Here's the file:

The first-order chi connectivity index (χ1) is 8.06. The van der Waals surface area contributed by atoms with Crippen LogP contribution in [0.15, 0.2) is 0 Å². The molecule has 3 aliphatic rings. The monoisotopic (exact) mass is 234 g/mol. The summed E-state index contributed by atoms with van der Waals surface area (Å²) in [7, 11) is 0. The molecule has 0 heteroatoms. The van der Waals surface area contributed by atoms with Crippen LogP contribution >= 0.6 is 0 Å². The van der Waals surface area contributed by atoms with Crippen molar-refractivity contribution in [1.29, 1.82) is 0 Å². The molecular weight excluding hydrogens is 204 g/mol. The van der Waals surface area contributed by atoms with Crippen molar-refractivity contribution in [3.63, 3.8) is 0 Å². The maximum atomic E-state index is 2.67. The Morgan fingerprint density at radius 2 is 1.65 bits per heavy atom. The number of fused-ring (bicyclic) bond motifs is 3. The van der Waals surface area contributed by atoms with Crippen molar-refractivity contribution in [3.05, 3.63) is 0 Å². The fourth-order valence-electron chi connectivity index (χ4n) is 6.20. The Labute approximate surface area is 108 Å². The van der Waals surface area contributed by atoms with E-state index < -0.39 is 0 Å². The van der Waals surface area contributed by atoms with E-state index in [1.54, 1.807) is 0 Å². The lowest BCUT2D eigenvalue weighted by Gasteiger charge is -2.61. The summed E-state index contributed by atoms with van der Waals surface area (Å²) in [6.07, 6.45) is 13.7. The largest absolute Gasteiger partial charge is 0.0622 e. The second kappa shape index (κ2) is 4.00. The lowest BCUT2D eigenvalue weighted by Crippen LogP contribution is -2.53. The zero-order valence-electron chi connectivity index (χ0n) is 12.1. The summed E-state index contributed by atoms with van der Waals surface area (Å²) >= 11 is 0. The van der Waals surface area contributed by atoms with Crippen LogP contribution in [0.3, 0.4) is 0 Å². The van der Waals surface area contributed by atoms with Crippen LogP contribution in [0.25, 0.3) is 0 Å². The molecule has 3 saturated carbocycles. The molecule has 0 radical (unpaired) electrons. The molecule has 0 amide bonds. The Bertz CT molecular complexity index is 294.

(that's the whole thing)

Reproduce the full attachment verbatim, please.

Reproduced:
The first-order chi connectivity index (χ1) is 8.06. The van der Waals surface area contributed by atoms with Crippen LogP contribution in [0.15, 0.2) is 0 Å². The molecule has 3 aliphatic rings. The monoisotopic (exact) mass is 234 g/mol. The summed E-state index contributed by atoms with van der Waals surface area (Å²) in [7, 11) is 0. The molecule has 0 heteroatoms. The van der Waals surface area contributed by atoms with Crippen LogP contribution >= 0.6 is 0 Å². The van der Waals surface area contributed by atoms with Crippen molar-refractivity contribution in [1.29, 1.82) is 0 Å². The molecular weight excluding hydrogens is 204 g/mol. The van der Waals surface area contributed by atoms with Crippen molar-refractivity contribution in [3.63, 3.8) is 0 Å². The maximum atomic E-state index is 2.67. The Morgan fingerprint density at radius 2 is 1.65 bits per heavy atom. The number of fused-ring (bicyclic) bond motifs is 3. The van der Waals surface area contributed by atoms with Crippen molar-refractivity contribution in [3.05, 3.63) is 0 Å². The fourth-order valence-electron chi connectivity index (χ4n) is 6.20. The Labute approximate surface area is 108 Å². The van der Waals surface area contributed by atoms with E-state index < -0.39 is 0 Å². The van der Waals surface area contributed by atoms with E-state index in [1.54, 1.807) is 0 Å². The lowest BCUT2D eigenvalue weighted by Gasteiger charge is -2.61. The summed E-state index contributed by atoms with van der Waals surface area (Å²) in [6.07, 6.45) is 13.7. The largest absolute Gasteiger partial charge is 0.0622 e. The second kappa shape index (κ2) is 4.00. The lowest BCUT2D eigenvalue weighted by Crippen LogP contribution is -2.53. The zero-order valence-electron chi connectivity index (χ0n) is 12.1. The summed E-state index contributed by atoms with van der Waals surface area (Å²) >= 11 is 0. The van der Waals surface area contributed by atoms with Crippen LogP contribution in [0.3, 0.4) is 0 Å². The van der Waals surface area contributed by atoms with Crippen LogP contribution in [0.25, 0.3) is 0 Å². The molecule has 3 saturated carbocycles. The molecule has 0 radical (unpaired) electrons. The molecule has 0 amide bonds. The Bertz CT molecular complexity index is 294.